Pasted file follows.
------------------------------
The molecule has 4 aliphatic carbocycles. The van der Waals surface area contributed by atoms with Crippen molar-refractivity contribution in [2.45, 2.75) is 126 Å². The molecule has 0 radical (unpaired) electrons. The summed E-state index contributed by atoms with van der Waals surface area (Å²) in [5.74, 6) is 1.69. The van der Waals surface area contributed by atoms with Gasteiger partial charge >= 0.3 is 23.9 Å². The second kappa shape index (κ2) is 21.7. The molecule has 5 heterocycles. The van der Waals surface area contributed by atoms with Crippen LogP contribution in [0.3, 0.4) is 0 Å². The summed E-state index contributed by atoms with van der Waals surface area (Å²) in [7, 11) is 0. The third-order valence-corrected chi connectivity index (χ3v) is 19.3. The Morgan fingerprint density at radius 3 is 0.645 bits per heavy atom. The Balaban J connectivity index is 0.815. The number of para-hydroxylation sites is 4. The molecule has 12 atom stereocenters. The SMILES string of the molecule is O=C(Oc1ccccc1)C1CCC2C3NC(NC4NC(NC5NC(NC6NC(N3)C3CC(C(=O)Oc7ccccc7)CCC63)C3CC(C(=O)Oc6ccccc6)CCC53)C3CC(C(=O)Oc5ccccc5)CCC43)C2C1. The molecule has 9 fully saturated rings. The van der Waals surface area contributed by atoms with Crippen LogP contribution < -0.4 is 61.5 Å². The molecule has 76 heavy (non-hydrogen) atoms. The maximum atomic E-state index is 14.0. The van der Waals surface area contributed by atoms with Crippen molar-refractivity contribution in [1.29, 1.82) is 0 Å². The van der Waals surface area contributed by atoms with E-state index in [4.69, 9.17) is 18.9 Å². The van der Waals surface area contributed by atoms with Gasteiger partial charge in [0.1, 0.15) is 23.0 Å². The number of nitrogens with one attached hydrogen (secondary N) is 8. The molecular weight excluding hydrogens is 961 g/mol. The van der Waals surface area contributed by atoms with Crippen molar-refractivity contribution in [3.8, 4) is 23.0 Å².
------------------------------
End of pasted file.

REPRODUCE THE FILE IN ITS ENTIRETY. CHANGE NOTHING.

The molecule has 4 aliphatic carbocycles. The van der Waals surface area contributed by atoms with Crippen molar-refractivity contribution in [2.45, 2.75) is 126 Å². The molecule has 0 radical (unpaired) electrons. The summed E-state index contributed by atoms with van der Waals surface area (Å²) in [5.74, 6) is 1.69. The van der Waals surface area contributed by atoms with Gasteiger partial charge >= 0.3 is 23.9 Å². The second kappa shape index (κ2) is 21.7. The molecule has 5 heterocycles. The van der Waals surface area contributed by atoms with Crippen LogP contribution in [0.3, 0.4) is 0 Å². The summed E-state index contributed by atoms with van der Waals surface area (Å²) in [7, 11) is 0. The third-order valence-corrected chi connectivity index (χ3v) is 19.3. The Morgan fingerprint density at radius 3 is 0.645 bits per heavy atom. The Balaban J connectivity index is 0.815. The number of para-hydroxylation sites is 4. The molecule has 12 atom stereocenters. The SMILES string of the molecule is O=C(Oc1ccccc1)C1CCC2C3NC(NC4NC(NC5NC(NC6NC(N3)C3CC(C(=O)Oc7ccccc7)CCC63)C3CC(C(=O)Oc6ccccc6)CCC53)C3CC(C(=O)Oc5ccccc5)CCC43)C2C1. The molecule has 9 fully saturated rings. The van der Waals surface area contributed by atoms with Crippen LogP contribution < -0.4 is 61.5 Å². The molecule has 76 heavy (non-hydrogen) atoms. The maximum atomic E-state index is 14.0. The van der Waals surface area contributed by atoms with Crippen molar-refractivity contribution in [1.29, 1.82) is 0 Å². The van der Waals surface area contributed by atoms with E-state index in [4.69, 9.17) is 18.9 Å². The van der Waals surface area contributed by atoms with Gasteiger partial charge in [0.1, 0.15) is 23.0 Å². The number of nitrogens with one attached hydrogen (secondary N) is 8. The molecular weight excluding hydrogens is 961 g/mol. The van der Waals surface area contributed by atoms with Crippen molar-refractivity contribution in [3.8, 4) is 23.0 Å².